Tugging on a research thread: the Los Angeles Workhouse

Being a researcher is like being an explorer without a map. I set sail and go where the tides take me. It is one reason I love what I do.

On Thursday, I was at the Hall of Justice where I volunteer for the Los Angeles County Sheriff’s Department Museum. My current project is transcribing a 1895-1896 L.A. County Jail Register and entering the information into a searchable file. The register is a fascinating glimpse into the city and some of its more colorful, and criminal, inhabitants.

Besides entering the details of an arrest: date, suspect name, police officer’s name, type of crime, etc., I document cases when I can find information. There weren’t many murders, but there were plenty of other crimes which merited column space in the local newspapers.

I followed one miscreant right to the door of the Los Angeles County Workhouse about which, I confess, I knew nothing. I dug deeper and found photos of the interior and exterior of the building. Also, a photo and the name of the man in charge, Lt. Charles Dixon.


They officially designated the facility LAPD substation No. 2. Its territory comprised all of Boyle Heights and the entire northern district of the city.

Rumor had it that Lt. Dixon’s assignment was politically motivated. It was, some said, an exile not an opportunity. If Dixon played politics and lost, whose toes did he step on? Chief of Police Edward Kern assigned Dixon to the workhouse; so maybe Dixon crossed Kern and paid for it with a post in the boondocks.

I will dig further into the politics of the era but, meanwhile, I found Chief Kern to be an interesting character in his own right.

Edward Kern c. 1909

Kern’s background was as a teamster and as the chief of supplies for the U.S. Army’s campaign against Geronimo. Like many other former soldiers, Kern landed in Los Angeles.

In 1902, constituents elected him to represent the 7th district on the City Council. Reelected in 1904, he resigned after being appointed police chief–even though it appears he had no law enforcement experience.

In January 1909, Kern continued his public service as an appointee to the Board of Public Works. He lasted two months. Complaints that he was unqualified dogged him, and rather than be removed he quit in March of that year.

Kern battled personal demons and “was given to periodical drunken sprees.” In 1911, he admitted himself to the State Hospital for Inebriates in Patton, California on the advice of his physician, Dr. Sumner J. Quint. Quint became Kern’s legal guardian.


He was unwell when discharged from the hospital. The Los Angeles Times described him as “pitiful” and said “His face was unshaven, haggard and drawn.”

In 1912, Kern went to El Paso, Texas, ostensibly on business. On April 20th, a chambermaid found his body in the bathtub of the hotel where he was staying. He died of a self-inflicted gunshot wound to the head. He left no note, but his revolver, a gift from friends in Los Angeles, lay beside his body.

NOTE: Writing this post, I am reminded of an early TV show, THE NAKED CITY, a police procedural set in New York. It always ended with the narrator saying, “”There are eight million stories in the naked city. This has been one of them.”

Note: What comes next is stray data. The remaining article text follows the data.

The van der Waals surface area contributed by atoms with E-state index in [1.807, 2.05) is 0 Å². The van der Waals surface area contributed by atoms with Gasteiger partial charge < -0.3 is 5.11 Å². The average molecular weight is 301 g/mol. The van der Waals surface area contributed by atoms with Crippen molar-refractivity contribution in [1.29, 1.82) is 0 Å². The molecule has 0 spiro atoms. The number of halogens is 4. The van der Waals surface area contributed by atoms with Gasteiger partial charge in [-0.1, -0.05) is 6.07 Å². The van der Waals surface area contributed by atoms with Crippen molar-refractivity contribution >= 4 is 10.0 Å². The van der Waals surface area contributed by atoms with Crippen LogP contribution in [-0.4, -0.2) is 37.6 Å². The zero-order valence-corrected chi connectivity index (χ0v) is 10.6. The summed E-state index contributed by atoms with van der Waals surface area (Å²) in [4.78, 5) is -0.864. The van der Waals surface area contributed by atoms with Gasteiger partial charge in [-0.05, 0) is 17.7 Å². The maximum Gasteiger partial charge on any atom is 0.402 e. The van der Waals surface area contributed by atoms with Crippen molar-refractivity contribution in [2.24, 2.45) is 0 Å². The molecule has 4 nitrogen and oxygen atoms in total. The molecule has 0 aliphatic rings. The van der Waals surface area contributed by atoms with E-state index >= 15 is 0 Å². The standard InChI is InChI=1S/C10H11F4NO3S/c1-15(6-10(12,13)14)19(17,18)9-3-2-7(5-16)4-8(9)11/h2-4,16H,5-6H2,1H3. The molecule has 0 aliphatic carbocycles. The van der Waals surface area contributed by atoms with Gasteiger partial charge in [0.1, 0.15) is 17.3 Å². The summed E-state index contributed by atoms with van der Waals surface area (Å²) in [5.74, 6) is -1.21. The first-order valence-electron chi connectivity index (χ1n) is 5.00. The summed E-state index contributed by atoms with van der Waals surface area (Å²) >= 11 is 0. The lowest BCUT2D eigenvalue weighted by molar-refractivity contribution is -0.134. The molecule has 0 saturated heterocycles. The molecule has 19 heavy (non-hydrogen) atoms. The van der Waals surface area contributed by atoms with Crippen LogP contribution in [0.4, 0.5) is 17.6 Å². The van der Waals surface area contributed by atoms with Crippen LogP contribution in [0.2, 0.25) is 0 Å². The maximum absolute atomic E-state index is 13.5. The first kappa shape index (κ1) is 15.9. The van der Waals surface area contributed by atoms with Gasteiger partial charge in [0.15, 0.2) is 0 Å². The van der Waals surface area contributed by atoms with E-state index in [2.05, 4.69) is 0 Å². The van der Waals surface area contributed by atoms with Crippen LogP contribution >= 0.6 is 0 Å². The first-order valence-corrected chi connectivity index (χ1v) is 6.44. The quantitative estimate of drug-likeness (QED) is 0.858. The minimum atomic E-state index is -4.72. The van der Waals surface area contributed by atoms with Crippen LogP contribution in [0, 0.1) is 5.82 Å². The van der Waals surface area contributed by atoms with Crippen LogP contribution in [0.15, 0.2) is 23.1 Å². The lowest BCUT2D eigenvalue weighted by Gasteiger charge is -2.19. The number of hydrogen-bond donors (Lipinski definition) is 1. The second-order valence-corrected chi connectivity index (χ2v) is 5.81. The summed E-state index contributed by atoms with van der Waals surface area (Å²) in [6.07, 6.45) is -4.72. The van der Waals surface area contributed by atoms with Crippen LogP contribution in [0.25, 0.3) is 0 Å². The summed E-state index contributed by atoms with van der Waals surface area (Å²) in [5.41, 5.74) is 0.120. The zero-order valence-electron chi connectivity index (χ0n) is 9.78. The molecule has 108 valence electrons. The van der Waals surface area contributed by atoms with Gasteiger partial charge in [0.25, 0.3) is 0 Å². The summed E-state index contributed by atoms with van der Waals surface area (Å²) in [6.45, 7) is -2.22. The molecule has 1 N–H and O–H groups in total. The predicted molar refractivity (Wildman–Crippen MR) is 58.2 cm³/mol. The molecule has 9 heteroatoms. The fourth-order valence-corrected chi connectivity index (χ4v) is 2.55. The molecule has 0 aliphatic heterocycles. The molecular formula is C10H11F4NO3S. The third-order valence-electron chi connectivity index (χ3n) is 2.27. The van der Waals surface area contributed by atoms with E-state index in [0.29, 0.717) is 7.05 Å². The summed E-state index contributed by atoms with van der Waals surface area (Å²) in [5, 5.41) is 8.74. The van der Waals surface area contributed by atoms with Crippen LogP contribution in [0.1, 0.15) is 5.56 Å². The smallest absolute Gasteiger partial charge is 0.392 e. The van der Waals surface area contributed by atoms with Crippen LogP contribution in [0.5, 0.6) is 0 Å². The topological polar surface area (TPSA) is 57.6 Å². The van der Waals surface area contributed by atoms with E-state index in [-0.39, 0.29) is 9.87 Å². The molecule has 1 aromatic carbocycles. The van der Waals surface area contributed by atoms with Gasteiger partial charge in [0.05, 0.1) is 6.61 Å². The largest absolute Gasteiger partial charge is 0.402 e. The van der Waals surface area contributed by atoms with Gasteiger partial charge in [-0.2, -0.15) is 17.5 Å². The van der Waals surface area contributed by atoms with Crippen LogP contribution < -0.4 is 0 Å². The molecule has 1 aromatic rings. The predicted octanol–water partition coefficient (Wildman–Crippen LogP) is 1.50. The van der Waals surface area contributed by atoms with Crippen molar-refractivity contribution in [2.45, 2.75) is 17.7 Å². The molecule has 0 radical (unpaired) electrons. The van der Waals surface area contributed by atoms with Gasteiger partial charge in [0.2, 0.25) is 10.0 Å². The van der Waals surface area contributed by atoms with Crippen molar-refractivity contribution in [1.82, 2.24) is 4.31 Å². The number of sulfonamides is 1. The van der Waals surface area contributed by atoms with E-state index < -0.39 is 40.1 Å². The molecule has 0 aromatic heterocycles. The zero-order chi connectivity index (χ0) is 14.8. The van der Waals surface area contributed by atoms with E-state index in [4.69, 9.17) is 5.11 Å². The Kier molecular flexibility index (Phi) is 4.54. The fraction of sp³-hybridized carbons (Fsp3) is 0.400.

The population of Los Angeles in 1895 was approximately 75,000. The above story has been one of them.

4 thoughts on “Tugging on a research thread: the Los Angeles Workhouse

  1. While I realize that creating data bases is very tedious work, wow, some of the stuff you must be finding! I\’ll be looking forward to reading about more of your \”finds\”.

    • Molly,
      You are so right, creating databases can be a real slog. The good news for me is that the material I am working with
      is so fascinating that it is not boring. What never ceases to amaze me is how little people change over the decades.
      What I am finding in 1895/96 is that the city was less violent than in earlier decades, especially the 1850s. The crimes reflect the change in demographics.
      As the city gentrified, so did the crooks–at least to an extent. An interesting feature is the number of people arrested and
      institutionalized for insanity. I want to see if I can discover what behaviors constituted the diagnosis. Were those people truly
      mentally ill, or were some of the inconvenient relatives (like an unwanted wife). There were lots of vagrants, too–the “hobo season” referred to in newspaper articles.
      I plan to write more about my finds.

  2. thats lincoln heights. the old East side jail on Ave 19 . when it was called East los angeles . then was renamed lhts in 1917. it was for making big ones out of little ones breaking rocks . chain gang punishmnt for midwestern hobos comin on the train. that old 1900 jail was torn down for the 1919 version renamed lincoln hts jail then the 1930s lhts jail which u see today. 3 versions.

  3. Thank you for this story. I had not known this piece of history.

    Edward Kern also happens to be son of the man that Kern River and Kern County were named after.

    A lot of us \”Inebriates\” will still wind up like Edward Kern. But, thank God, now, there is a solution.

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